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Beshear Will Defend Abortion Ultrasound Law, Won't Defend 20-Week Ban

Andy Beshear
J. Tyler Franklin
Andy Beshear

Attorney General Andy Beshear says he will not defend the state if it is sued over a law passed by the state legislature last week banning abortions after 20 weeks of pregnancy.

But Beshear, the Kentucky's top law enforcement official, said he would defend the state in a lawsuit against another new law requiring abortion doctors to narrate an ultrasound as they perform the procedure on women seeking abortions.

Both laws went into effect over the weekend after Gov. Matt Bevin signed the legislation during a speedy first-week of the newly Republican-led General Assembly.

Beshear said his office wouldn’t represent the state on the 20-week ban because it is “clearly unconstitutional” and that identical laws have been struck down in other jurisdictions.

In a statement, Beshear said it was his duty to enforce the Constitution and that he would defend, HB 2.

“It is also my duty to defend laws where the constitutionality is questionable and finality is needed,” he said. “Adhering to these duties is why, after close review, my office will defend the agencies sued over House Bill 2 that seek our representation.”

The ACLU of Kentucky and EMW Women’s Clinic, the last abortion provider in Kentucky, filed a lawsuit against the state Monday, saying that the new law violated women’s right to privacy and the free speech rights of doctors and patients.

Bevin took to Facebook Live to blast Beshear, saying that the attorney general isn’t fulfilling his duties.

“Our attorney general apparently is under the impression that he gets to pick and choose when he does his job,” Bevin said. “He has made clear that he’s going to pander to liberal donors rather than you the voters. You should be outraged, you should be offended, you should demand and expect better than that.”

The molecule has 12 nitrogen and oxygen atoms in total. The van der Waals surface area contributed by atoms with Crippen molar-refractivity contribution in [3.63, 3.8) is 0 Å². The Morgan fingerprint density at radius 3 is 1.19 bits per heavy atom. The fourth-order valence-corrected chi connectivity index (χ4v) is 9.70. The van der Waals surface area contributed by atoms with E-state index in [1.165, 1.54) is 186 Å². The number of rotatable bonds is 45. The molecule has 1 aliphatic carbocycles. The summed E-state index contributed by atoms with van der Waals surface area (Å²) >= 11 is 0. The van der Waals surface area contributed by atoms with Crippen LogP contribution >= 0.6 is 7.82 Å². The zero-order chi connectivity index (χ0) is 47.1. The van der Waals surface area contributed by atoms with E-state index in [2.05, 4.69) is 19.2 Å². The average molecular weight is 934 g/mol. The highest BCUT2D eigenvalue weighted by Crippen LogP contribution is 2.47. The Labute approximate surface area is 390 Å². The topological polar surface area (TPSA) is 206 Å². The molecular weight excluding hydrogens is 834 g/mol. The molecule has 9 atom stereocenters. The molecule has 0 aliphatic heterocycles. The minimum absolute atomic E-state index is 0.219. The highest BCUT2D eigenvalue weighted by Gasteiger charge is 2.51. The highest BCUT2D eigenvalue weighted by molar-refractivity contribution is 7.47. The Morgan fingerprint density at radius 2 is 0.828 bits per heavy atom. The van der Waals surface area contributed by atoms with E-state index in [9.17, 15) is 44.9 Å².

Both anti-abortion bills easily passed the Republican-controlled state legislature, with many Democrats voting for the measure, too.

“This is something that is widely popular, the vast majority of Kentuckians want this,” Bevin said. “Shame on our attorney general for playing partisan politics rather than doing his job.”

In 2014, a federal appeals court struck down a similar law in North Carolina and the U.S. Supreme Court refused to take up an appeal of the case. A federal court also struck down an abortion ultrasound law in Idaho.

“Whether a mandatory ultrasound and explanation is constitutional has split the two federal appellate circuits that have directly addressed it," Beshear said. "The Sixth Circuit that includes Kentucky, has not rendered a decision. I will advise that this matter has risks and potential costs, which resulted in over $1 million in legal fees to North Carolina, which lost its defense."

Though no suit has yet been filed against the 20-week abortion ban, Beshear's announcement that he wouldn't defend the law hearkens back to his predecessor Jack Conway, who refused to defend the state's constitutional ban on same-sex marriage in 2014.

Former Gov. Steve Beshear, the current attorney general's father, instead hired an outside attorney to defend the gay marriage ban. The case was eventually appealed to the U.S. Supreme Court, where it was struck down in June 2015.

The ACLU's lawsuit against Kentuckys abortion ultrasound bill will be heard by U.S. District Judge David Hale.

This story has been updated.

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